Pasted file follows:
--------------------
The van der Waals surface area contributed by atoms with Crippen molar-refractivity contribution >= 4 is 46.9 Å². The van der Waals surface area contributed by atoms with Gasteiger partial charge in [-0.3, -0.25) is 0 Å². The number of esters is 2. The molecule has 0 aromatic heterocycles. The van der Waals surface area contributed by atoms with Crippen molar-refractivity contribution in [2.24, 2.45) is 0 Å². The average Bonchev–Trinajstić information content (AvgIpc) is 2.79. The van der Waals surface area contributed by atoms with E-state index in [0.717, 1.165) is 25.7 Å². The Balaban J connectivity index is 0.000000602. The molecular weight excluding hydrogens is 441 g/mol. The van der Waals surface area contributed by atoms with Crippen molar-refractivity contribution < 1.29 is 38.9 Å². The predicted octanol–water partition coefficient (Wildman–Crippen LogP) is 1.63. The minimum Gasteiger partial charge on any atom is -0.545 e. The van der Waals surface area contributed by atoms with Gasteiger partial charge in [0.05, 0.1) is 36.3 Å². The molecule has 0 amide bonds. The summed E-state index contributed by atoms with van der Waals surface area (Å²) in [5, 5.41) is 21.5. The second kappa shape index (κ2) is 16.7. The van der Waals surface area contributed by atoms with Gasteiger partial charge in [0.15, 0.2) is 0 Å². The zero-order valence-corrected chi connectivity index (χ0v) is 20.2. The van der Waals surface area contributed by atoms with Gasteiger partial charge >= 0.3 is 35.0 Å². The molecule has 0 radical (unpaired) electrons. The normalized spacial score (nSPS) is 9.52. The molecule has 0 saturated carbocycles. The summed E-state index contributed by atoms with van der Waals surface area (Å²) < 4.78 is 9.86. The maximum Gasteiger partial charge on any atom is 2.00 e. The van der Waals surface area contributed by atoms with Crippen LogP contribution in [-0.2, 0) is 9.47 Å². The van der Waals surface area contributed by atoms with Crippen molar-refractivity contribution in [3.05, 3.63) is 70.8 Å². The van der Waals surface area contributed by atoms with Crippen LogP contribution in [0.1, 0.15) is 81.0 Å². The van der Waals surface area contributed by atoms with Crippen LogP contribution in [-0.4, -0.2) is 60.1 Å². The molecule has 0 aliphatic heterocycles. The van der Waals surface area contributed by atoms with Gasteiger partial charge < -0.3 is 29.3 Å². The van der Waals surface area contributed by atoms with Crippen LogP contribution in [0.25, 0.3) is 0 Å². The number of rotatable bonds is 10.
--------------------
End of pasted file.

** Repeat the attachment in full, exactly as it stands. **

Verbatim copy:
The van der Waals surface area contributed by atoms with Crippen molar-refractivity contribution >= 4 is 46.9 Å². The van der Waals surface area contributed by atoms with Gasteiger partial charge in [-0.3, -0.25) is 0 Å². The number of esters is 2. The molecule has 0 aromatic heterocycles. The van der Waals surface area contributed by atoms with Crippen molar-refractivity contribution in [2.24, 2.45) is 0 Å². The average Bonchev–Trinajstić information content (AvgIpc) is 2.79. The van der Waals surface area contributed by atoms with E-state index in [0.717, 1.165) is 25.7 Å². The Balaban J connectivity index is 0.000000602. The molecular weight excluding hydrogens is 441 g/mol. The van der Waals surface area contributed by atoms with Crippen molar-refractivity contribution < 1.29 is 38.9 Å². The predicted octanol–water partition coefficient (Wildman–Crippen LogP) is 1.63. The minimum Gasteiger partial charge on any atom is -0.545 e. The van der Waals surface area contributed by atoms with Gasteiger partial charge in [0.05, 0.1) is 36.3 Å². The molecule has 0 amide bonds. The summed E-state index contributed by atoms with van der Waals surface area (Å²) in [5, 5.41) is 21.5. The second kappa shape index (κ2) is 16.7. The van der Waals surface area contributed by atoms with Gasteiger partial charge in [0.15, 0.2) is 0 Å². The zero-order valence-corrected chi connectivity index (χ0v) is 20.2. The van der Waals surface area contributed by atoms with Gasteiger partial charge >= 0.3 is 35.0 Å². The molecule has 0 radical (unpaired) electrons. The normalized spacial score (nSPS) is 9.52. The molecule has 0 saturated carbocycles. The summed E-state index contributed by atoms with van der Waals surface area (Å²) < 4.78 is 9.86. The maximum Gasteiger partial charge on any atom is 2.00 e. The van der Waals surface area contributed by atoms with Crippen LogP contribution in [-0.2, 0) is 9.47 Å². The van der Waals surface area contributed by atoms with Crippen molar-refractivity contribution in [3.05, 3.63) is 70.8 Å². The van der Waals surface area contributed by atoms with Crippen LogP contribution in [0.1, 0.15) is 81.0 Å². The van der Waals surface area contributed by atoms with Crippen LogP contribution in [-0.4, -0.2) is 60.1 Å². The molecule has 0 aliphatic heterocycles. The van der Waals surface area contributed by atoms with Gasteiger partial charge < -0.3 is 29.3 Å². The van der Waals surface area contributed by atoms with Crippen LogP contribution in [0.25, 0.3) is 0 Å². The number of rotatable bonds is 10.